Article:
In December [2014], I flew to Helsinki to meet Rautavaara and perform the work for him. . . . [His] apartment was flooded with a special light that only seems to exist at the edge of the earth, overlooking the sea. . . . After I played Fantasia, he looked at me and repeatedly said, “I wrote such beautiful music!” We all laughed and agreed. . . . I was amazed that he made no changes to any notes or dynamics. Everything was in place just the way he wrote it. Fantasia is transcendent and has the feeling of an elegy with a very personal reflective mood. . . . I thank him from the bottom of my heart for writing a masterpiece that makes me cry every time I listen to it.

You should listen to it too. There’s a SoundCloud track at the bottom of that Gramophone piece with the whole Fantasia on it. Very nice recording, incidentally, done at London’s Air Studios, and exceptionally good liner notes by Jim Svejda.

Time for more challenging terrain. This next concerto is called Under City Skin, for violin, strings, and “surround sound” (more precisely, a mixture of musique concrète and synthesized materials). You may have trouble figuring out which is which. Was that a bird, or violin harmonics? A Mercedes-Benz revving up, or a tone generator? We begin by following a pair of high heels through a typical Hitchcock soundscape:


If you listen patiently with few expectations, it grows on you; the surround sound helps. This ambitious, interesting work by Rolf Wallin is featured on an SACD from BIS (2242) along with Eivind Buene’s Miniatures and Violin Concerto. In the latter, you’ll recognize the music of that concerto’s third movement:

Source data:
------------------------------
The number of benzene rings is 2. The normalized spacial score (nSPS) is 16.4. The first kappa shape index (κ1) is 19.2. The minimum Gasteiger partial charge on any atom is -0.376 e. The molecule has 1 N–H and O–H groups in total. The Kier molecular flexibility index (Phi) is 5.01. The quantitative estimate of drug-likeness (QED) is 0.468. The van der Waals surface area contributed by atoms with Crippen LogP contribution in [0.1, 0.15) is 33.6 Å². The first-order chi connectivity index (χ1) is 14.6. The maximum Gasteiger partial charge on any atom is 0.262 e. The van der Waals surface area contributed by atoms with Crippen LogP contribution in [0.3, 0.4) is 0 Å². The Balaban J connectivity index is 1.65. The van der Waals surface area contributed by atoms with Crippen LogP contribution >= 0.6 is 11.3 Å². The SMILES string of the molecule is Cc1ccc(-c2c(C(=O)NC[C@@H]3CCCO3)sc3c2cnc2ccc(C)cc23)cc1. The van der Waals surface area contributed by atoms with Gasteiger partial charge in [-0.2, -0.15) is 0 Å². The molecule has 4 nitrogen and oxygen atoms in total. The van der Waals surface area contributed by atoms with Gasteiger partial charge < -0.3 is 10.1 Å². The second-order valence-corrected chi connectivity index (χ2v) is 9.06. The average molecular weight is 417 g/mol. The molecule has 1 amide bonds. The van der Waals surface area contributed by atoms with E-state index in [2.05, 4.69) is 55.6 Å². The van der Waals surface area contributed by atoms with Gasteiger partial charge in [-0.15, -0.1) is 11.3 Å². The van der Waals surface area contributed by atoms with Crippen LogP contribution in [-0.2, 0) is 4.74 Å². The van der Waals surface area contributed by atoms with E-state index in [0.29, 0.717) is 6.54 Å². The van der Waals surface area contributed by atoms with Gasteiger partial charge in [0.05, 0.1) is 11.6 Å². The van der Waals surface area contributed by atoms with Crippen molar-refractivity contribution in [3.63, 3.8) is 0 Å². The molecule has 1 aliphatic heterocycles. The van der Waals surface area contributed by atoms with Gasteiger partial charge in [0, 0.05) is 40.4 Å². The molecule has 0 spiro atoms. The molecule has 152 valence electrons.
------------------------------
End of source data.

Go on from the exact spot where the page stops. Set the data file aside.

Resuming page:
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Right out of the Berg concerto. Really quite evocative in this new context, though. I liked it, just not as much as Wallin’s piece.

As I mentioned, Mark Lehman likes a new Naxos recording of British Violin Concertos. So do I. Violinist Clare Howick pulls together three relatively conservative works by Paul Patterson (b.1947), Kenneth Leighton (1929–1988), and Gordon Jacob (1895–1984). Tuneful, lively, and sturdy, all of them. Here’s a bit of the Patterson:

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But let’s move quickly on, to end with some kale-laced quinoa: 21st Century Violin Concertos from Harriet Mackenzie and the ESO conducted by Kenneth Woods (Nimbus Alliance NI6295). Includes music by Patterson (Allusions for two solo violins and strings), Deborah Pritchard (b. 1977), David Matthews (b. 1943), Robert Fokkens (b. 1975), and Emily Doolittle (b. 1972). It’s a collection unified only by Mackenzie’s involvement with these composers, so you may find it uneven. I liked Pritchard’s Wall of Water (2014), inspired by paintings of Maggie Hambling. There’s a promotional video on YouTube, but it doesn’t give you a very good idea of how the music unfolds. Check out Mackenzie’s complete performance with the Aldeburgh Festival Orchestra:


You can purchase only the tracks you wish here, on a Chandos website. Try Doolittle’s short, lovely falling still, its narrative focused on rain and birdsong, if you’re on the fence about other selections.

Next: 2018’s Greatest Hits so far.